Gov. DeSantis responds to criticism calling secretary of state pick ‘most frightening appointment to date’

JACKSONVILLE, Fla. – Florida Gov. Ron DeSantis on Monday responded to criticism from Democrats of his selection of state Rep. Cord Byrd to replace Secretary of State Laurel Lee.

Lee, a former circuit judge who helped steer Florida through the 2020 elections, officially resigned Monday after a little more than three years in her post.

Following the announcement that Byrd was put in charge of the state’s election systems, Democrats were quick to point out that Byrd’s wife Esther, who was appointed to the state board of education by DeSantis in March, made comments supportive of political conspiracy group QAnon and stirred controversy when she tweeted about the siege of the U.S. Capitol on Jan. 6, 2021. Byrd, a self-described “Florida gun lawyer” from Neptune Beach, has served in the Florida House as a Republican since 2016.

RELATED: Florida Rep. Cord Byrd addresses political tweet posted by wife

State Sen. Randolph Bracy, D-Orange County, issued a statement:

“Rep. Byrd must be thoroughly vetted and confirmed by the full Senate body before he is able to preside over the upcoming midterm elections. He is taking over at a critical juncture and will be the first to oversee a new election security force which has unprecedented authority to hunt election and voting violations.”

Democrat state Rep. Carlos G. Smith criticized the pick on social media.

“This may be DeSantis’ most frightening appointment to date. Florida now has a QAnon conspiracy theorist and promoter of the big lie overseeing our state elections and DeSantis’ elections police,” Smith tweeted. “We need a Secretary of State who’s top priority is free and fair elections, not a hyper-partisan GOP loyalist who takes orders from Ron DeSantis. Our right to vote is sacred and I worry about what this could mean for our democracy.”

DeSantis was asked about Smith’s comments during a Monday news conference in Central Florida.

“Cord Byrd is very, very strong,” DeSantis said. “We are not going to have to worry in Florida about Zuckerbucks infiltrating our elections with Cord as Secretary of State. We’re not going to have to worry about ballot harvesting with Cord as Secretary of State, we’re going to make sure that the elections are run efficiently and transparently. But we are not going to allow these external influences to come in and to corrupt the operations. And we’re certainly not going to allow political operatives to harvest all these votes, and then dump them somewhere. And so I think that we have a great framework in place. I think Cord has been very, very strong in terms of wanting election integrity, and so we’re going to be off to the races I think very, very quickly so he’s gonna do a really really good job and I’m excited for him to get to work.”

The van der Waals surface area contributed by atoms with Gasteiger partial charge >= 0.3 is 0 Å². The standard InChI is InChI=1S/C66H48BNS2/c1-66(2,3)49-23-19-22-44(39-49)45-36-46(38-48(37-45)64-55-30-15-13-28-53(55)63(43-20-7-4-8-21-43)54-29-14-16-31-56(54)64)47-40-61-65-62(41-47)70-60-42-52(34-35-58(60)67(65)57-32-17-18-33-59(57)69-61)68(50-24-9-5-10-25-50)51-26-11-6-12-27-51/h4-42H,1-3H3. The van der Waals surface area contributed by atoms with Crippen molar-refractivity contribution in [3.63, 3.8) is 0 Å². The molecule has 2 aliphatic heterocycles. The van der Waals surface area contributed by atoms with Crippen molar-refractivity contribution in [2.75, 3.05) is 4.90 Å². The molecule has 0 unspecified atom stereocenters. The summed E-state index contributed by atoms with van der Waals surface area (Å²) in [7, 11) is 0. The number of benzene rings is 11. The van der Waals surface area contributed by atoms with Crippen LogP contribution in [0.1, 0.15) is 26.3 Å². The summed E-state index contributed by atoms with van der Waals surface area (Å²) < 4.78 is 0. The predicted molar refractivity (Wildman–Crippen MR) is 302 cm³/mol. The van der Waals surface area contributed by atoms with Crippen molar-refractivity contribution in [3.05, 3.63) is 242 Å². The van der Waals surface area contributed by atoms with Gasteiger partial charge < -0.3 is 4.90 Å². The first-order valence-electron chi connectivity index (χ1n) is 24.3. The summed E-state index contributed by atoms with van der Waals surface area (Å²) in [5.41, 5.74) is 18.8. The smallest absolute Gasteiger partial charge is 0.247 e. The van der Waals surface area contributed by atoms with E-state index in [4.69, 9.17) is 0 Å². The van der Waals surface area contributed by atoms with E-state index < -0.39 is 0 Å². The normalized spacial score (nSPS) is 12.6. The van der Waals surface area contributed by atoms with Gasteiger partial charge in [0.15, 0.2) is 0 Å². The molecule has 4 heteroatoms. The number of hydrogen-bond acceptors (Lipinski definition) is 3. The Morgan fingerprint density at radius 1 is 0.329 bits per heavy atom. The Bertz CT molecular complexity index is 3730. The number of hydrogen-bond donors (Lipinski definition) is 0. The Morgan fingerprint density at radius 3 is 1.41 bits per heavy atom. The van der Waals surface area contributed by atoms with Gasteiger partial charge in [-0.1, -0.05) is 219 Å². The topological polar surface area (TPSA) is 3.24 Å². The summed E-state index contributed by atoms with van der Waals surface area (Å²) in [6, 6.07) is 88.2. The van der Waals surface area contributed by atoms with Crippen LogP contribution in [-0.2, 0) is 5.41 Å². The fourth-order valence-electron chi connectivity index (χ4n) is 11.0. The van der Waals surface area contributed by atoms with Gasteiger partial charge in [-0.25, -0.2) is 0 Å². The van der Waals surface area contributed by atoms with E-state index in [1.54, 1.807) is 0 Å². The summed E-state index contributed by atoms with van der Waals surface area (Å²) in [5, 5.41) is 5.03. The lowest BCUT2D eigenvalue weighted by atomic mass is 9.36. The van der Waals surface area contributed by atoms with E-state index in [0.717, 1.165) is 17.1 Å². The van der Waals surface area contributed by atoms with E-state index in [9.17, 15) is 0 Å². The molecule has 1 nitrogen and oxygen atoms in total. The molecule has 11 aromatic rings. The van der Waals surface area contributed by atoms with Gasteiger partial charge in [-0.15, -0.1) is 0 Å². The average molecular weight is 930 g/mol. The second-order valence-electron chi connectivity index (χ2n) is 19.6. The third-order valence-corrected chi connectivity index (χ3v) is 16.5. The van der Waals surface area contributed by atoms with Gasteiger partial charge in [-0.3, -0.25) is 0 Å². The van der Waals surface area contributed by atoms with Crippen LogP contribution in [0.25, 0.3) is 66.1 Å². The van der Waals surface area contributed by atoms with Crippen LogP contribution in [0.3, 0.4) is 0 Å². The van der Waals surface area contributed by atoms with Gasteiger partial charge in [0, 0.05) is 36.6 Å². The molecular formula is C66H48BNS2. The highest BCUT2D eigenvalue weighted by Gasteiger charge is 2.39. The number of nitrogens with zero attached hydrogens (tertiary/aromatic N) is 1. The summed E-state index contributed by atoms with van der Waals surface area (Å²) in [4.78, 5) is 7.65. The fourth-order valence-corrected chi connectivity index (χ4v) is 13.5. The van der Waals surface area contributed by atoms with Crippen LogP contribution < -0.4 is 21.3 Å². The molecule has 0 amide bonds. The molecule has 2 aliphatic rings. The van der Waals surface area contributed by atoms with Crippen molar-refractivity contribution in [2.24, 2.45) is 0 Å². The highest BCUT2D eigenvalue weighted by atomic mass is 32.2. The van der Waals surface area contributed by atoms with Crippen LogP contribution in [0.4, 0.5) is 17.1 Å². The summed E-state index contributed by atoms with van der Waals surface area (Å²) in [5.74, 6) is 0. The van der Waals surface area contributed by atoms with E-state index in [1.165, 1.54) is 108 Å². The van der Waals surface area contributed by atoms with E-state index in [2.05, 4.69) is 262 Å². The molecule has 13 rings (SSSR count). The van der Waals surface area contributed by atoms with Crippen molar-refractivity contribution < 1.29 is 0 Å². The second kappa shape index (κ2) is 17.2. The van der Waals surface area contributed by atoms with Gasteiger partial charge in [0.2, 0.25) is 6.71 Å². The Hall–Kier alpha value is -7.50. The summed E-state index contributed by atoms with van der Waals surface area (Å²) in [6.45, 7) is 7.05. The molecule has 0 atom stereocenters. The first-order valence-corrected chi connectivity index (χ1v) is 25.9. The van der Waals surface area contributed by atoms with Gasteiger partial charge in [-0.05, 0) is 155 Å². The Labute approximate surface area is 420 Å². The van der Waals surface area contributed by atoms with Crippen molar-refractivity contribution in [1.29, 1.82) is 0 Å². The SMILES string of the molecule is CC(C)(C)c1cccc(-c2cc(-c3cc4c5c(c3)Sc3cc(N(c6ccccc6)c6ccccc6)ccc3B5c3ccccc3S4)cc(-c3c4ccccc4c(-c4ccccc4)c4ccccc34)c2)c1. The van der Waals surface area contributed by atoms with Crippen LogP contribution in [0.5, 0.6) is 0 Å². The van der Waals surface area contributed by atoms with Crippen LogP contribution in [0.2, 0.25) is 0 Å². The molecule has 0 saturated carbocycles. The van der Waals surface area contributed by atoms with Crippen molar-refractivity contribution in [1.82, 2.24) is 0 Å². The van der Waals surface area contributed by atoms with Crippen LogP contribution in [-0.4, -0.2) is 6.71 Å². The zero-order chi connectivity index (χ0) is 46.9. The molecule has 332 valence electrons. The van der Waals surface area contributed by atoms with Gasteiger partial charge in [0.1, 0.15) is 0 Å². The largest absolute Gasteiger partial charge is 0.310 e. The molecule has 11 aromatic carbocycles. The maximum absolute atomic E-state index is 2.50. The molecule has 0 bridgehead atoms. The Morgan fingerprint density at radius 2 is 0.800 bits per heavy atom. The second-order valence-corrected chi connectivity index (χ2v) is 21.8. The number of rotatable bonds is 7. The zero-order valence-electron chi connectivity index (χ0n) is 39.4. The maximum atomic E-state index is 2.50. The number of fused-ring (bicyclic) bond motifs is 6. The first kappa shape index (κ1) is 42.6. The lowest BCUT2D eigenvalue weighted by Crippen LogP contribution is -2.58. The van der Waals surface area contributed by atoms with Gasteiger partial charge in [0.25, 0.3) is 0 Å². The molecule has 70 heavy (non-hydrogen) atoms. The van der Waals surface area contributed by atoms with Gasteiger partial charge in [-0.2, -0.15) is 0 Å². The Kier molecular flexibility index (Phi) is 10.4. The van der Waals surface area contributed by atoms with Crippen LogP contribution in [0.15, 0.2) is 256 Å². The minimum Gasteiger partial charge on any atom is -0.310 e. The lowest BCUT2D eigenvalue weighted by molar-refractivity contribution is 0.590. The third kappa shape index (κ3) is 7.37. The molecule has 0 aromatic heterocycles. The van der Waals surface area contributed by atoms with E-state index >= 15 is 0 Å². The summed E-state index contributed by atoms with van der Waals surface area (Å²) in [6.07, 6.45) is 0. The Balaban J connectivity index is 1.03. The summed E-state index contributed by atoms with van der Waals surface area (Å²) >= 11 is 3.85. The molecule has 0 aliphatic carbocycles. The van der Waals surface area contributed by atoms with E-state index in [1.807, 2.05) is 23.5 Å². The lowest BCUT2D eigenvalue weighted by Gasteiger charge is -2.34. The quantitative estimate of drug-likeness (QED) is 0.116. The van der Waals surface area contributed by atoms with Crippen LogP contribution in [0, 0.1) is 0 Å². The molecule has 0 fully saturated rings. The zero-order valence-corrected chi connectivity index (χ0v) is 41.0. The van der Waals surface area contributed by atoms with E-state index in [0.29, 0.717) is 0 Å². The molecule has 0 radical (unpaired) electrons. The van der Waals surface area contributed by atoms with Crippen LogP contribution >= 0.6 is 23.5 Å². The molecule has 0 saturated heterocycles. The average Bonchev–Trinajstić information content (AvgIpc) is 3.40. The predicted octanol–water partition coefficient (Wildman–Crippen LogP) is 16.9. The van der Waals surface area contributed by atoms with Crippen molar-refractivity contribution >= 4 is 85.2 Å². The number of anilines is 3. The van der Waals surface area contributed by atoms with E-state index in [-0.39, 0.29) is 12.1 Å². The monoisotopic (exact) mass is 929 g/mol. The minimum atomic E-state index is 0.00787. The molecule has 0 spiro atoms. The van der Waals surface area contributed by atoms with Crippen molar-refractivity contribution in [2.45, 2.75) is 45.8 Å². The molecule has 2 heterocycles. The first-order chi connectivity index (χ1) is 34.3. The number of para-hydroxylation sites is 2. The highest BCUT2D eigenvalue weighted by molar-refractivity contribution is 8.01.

The reference to “Zuckerbucks” has to do with Facebook founder Mark Zuckerberg and a recently passed Florida law to prohibit third-party contributions to local elections offices that are short of funds. According to reporting from the Associated Press, Zuckerberg and his wife, Priscilla Chan, collectively donated at least $400 million to two nonprofit organizations to help various government election offices across the country. AP found the funds were not contributions to Biden’s 2020 presidential campaign and did not violate campaign finance laws.

State Rep. Angie Nixon, a Duval County Democrat, also criticized the Byrd appointment, Florida Politics reported.

“Florida’s top elections official should be a consensus builder whose sole focus is running free and fair elections for every citizen of our state. Cord Byrd is not that person. He is unqualified in both his credentials and his temperament, has proved time and again he will put partisanship ahead of good policy, and is unfit to lead the elections department of a diverse state of more than 20 million people,” Nixon said.

Cord Byrd has not publicly responded to the accusations.

But Cord Byrd got public support from the Florida GOP.

“Secretary Byrd will ensure election integrity, fight big tech censorship, and stop the de-platforming of political candidates! We look forward to his continued leadership,” the GOP tweeted.

Election officials told News4JAX that Byrd will have to resign as the state representative representing the 11th district to fill the position of the state’s election chief. Already though, there would be an election for his seat starting with the primary in August and then the general election in November.

Byrd has experience dealing with election issues on a state level. He was on the Public Integrity and Elections committee for his entire time in the House, including two years as the committee’s vice chair.

The changes come as Florida prepares for the Aug. 23 primary elections and the Nov. 8 general election.

About the Authors:

Digital reporter who has lived in Jacksonville for more than 25 years and focuses on important local issues like education and the environment.

Kent Justice co-anchors News4Jax's 5 p.m., 10 and 11 p.m. newscasts weeknights and reports on government and politics. He also hosts "This Week in Jacksonville," Channel 4's hot topics and politics public affairs show each Sunday morning at 9 a.m.